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Availability and quality of electrical power

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General rules of electrical installation design
Connection to the MV utility distribution network
Connection to the LV utility distribution network
MV and LV architecture selection guide for buildings
LV Distribution
Protection against electric shocks and electric fires
Sizing and protection of conductors
LV switchgear: functions and selection
Overvoltage protection
Energy Efficiency in electrical distribution
Power Factor Correction
Power harmonics management
Characteristics of particular sources and loads
PhotoVoltaic (PV) installation
Residential and other special locations
ElectroMagnetic Compatibility (EMC)
Measurement

The disturbances presented above may affect:

  • Safety of human life
  • Safety of property
  • The economic viability of a company or production process

Disturbances must therefore be eliminated.

A number of technical solutions contribute to this goal, with varying degrees of effectiveness. These solutions may be compared on the basis of two criteria:

  • Availability of the power supplied
  • Quality of the power supplied

The availability of electrical power can be thought of as the time per year that power is present at the load terminals. Availability is mainly affected by power interruptions due to utility outages or electrical faults.

A number of solutions exist to limit the risk:

  • Division of the installation so as to use a number of different sources rather than just one
  • Subdivision of the installation into priority and non-priority circuits, where the supply of power to priority circuits can be picked up if necessary by another available source
  • Load shedding, as required, so that a reduced available power rating can be used to supply standby power
  • Selection of a system earthing arrangement suited to service-continuity goals, e.g. IT system
  • Discrimination of protection devices (selective tripping) to limit the consequences of a fault to a part of the installation

Note that the only way of ensuring availability of power with respect to utility outages is to provide, in addition to the above measures, an autonomous alternate source, at least for priority loads (see Fig. N15).

Fig. N15Availability of electrical power

This source takes over from the utility in the event of a problem, but two factors must be taken into account:

  • The transfer time (time required to take over from the utility) which must be acceptable to the load
  • The operating time during which it can supply the load

The quality of electrical power is determined by the elimination of the disturbances at the load terminals.

An alternate source is a means to ensure the availability of power at the load terminals, however, it does not guarantee, in many cases, the quality of the power supplied with respect to the above disturbances.

Today, many sensitive electronic applications require an electrical power supply which is virtually free of these disturbances, to say nothing of outages, with tolerances that are stricter than those of the utility.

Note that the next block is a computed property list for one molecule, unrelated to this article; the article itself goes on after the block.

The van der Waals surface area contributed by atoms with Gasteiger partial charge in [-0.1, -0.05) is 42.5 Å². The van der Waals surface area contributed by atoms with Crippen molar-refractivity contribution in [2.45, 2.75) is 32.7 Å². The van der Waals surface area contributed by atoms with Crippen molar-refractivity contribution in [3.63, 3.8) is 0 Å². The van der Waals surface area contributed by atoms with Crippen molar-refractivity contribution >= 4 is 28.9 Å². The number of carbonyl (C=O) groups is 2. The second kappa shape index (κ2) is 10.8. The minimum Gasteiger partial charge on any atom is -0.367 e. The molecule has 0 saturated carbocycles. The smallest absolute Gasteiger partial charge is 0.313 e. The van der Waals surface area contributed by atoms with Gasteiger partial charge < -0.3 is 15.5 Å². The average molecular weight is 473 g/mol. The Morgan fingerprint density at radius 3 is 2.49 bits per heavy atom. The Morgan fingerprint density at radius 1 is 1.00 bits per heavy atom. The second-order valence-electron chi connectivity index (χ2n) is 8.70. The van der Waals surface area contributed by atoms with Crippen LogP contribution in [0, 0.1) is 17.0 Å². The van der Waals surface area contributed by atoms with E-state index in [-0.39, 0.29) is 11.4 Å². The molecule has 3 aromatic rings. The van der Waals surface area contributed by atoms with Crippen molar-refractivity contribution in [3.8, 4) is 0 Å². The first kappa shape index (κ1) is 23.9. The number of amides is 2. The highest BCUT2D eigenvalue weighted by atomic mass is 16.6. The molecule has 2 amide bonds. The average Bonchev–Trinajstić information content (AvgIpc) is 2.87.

This is the case, for example, for computer centers, telephone exchanges and many industrial-process control and monitoring systems.

These applications require solutions that ensure both the availability and quality of electrical power.

The UPS solution

The solution for sensitive applications is to provide a power interface between the utility and the sensitive loads, providing voltage that is:

  • Free of all disturbances present in utility power and in compliance with the strict tolerances required by loads
  • Available in the event of a utility outage, within specified tolerances

UPSs (Uninterruptible Power Supplies) satisfy these requirements in terms of power availability and quality by:

  • Supplying loads with voltage complying with strict tolerances, through use of an inverter
  • Providing an autonomous alternate source, through use of a battery
  • Stepping in to replace utility power with no transfer time, i.e. without any interruption in the supply of power to the load, through use of a static switch

These characteristics make UPSs the ideal power supply for all sensitive applications because they ensure power quality and availability, whatever the state of utility power.

A UPS comprises the following main components:

  • Rectifier/charger, which produces DC power to charge a battery and supply an inverter
  • Inverter, which produces quality electrical power, i.e.
    • Free of all utility-power disturbances, notably micro-outages
    • Within tolerances compatible with the requirements of sensitive electronic devices (e.g. for Galaxy, tolerances in amplitude ± 0.5% and frequency ± 1%, compared to ±10% and ± 5% in utility power systems, which correspond to improvement factors of 20 and 5, respectively)
  • Battery, which provides sufficient backup time (8 minutes to 1 hour or more) to ensure the safety of life and property by replacing the utility as required
  • Static switch, a semi-conductor based device which transfers the load from the inverter to the utility and back, without any interruption in the supply of power